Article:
Sunday, March 25, 2007



Famous for his whimsical morning contributions to BBC Radio 4’s "Thought for the Day", well-known broadcaster, Rabbi Lionel Blue recently expressed his passion for charity shops. "I’m addicted," he said "Can’t pass by – just have to wander in – and rarely come out without some treasure!"

Lots of other folk love them, too and support the aid they give to people desperately in need in countries worldwide. It’s 60 years since the first Oxfam shop opened in Broad Street, Oxford, although the idea was conceived in 1942. This was when the Oxford Committee for Famine Relief was established. It wasn’t until 1963 that the committee shortened its name to Oxfam – it’s old telegraph address. Now there are more than 800 Oxfam shops in England, one of which has been at 45 Billericay High Street for many years.
There are five more charity shops in the High Street: Hamelin Trust at No 16, Barnado’s at No 35, Cancer Research at No 123, Sense at No 119 and Marie Curie Cancer Care at No 130. Little is written about the tremendous work carried out by charity shop volunteers. Always cheerful, they turn up on time and work their rota, receiving the bags of new and second-hand clothes, books and household merchandise. They steam, mend, and make the goods more presentable for customers. Often, their expertise in a particular job, such as the former librarian who can detect a valuable second-hand book or the ex-jeweller who spots the true value of an antique ring can be of assistance to the manager of a charity shop.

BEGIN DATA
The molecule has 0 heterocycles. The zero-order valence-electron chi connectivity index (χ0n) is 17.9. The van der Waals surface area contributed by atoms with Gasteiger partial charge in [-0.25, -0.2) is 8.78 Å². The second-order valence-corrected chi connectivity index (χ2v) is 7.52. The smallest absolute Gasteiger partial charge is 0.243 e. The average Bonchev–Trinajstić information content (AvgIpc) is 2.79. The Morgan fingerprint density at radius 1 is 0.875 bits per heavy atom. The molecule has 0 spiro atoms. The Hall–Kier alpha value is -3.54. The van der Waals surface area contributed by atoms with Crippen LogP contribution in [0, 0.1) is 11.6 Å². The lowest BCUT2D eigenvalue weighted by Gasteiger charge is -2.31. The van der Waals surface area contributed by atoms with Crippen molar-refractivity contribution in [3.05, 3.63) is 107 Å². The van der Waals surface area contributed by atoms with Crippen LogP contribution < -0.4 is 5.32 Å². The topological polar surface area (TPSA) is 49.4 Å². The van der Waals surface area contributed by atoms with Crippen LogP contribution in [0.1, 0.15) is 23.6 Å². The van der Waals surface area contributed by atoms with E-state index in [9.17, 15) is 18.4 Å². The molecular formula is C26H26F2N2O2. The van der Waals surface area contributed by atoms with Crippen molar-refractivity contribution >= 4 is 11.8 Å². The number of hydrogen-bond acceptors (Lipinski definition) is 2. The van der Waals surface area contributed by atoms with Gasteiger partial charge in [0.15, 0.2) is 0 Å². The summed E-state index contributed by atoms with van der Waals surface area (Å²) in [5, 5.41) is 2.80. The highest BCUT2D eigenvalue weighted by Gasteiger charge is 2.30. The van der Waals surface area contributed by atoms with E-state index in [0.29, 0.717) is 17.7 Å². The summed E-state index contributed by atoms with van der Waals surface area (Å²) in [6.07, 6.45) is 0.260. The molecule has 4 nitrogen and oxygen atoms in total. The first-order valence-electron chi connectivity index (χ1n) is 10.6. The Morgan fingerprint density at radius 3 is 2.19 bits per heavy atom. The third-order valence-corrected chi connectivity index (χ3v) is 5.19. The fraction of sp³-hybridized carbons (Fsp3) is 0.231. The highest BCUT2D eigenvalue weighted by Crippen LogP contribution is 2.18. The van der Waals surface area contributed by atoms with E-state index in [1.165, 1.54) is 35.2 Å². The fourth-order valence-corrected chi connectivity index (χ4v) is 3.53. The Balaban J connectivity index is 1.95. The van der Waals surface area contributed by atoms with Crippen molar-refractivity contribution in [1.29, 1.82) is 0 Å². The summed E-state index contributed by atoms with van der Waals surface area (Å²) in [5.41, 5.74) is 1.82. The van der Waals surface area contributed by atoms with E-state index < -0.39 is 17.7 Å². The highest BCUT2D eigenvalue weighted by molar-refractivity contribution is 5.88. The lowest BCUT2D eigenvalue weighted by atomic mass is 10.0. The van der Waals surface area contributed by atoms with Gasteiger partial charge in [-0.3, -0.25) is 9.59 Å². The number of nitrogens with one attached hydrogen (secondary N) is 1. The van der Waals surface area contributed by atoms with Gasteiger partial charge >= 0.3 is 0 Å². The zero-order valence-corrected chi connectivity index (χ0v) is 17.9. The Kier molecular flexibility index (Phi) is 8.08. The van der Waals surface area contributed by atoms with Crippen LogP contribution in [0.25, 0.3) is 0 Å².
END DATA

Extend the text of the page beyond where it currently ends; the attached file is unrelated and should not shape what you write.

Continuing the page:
"I love my work," a volunteer said recently. "When I retired a few years ago, I missed the companionship of working with people - this job has given me the chance of doing something useful. I like helping customers who come in and having a good chat as they seek their bargain!"
Although these days charity shops are now bright, clean and more upmarket than those of years ago – and their turnover has increased - some staff have experienced the odd theft, unfortunate when the shop’s aim is to help the underprivileged.
"Just before Christmas, we found some valuable ornaments had been removed from the shelf," said one shop manager "A rotten thing to happen, as the thieves obviously knew their value." On checking with other charity shops, sadly this isn’t an isolated incident and in one case, a designer wedding-dress was whipped off the shop dummy in seconds. Staff are now especially vigilant.

As part of their spring promotions, Marie Curie’s manager, Chris Bartley and her staff are currently preparing to launch their "Great Daffodil Appeal" on Saturday 10 March. Golden balloons, sweets and of course daffodils are at the ready. "We’re looking forward to welcoming customers, old and new, and hope we can also attract more volunteers," said Chris.

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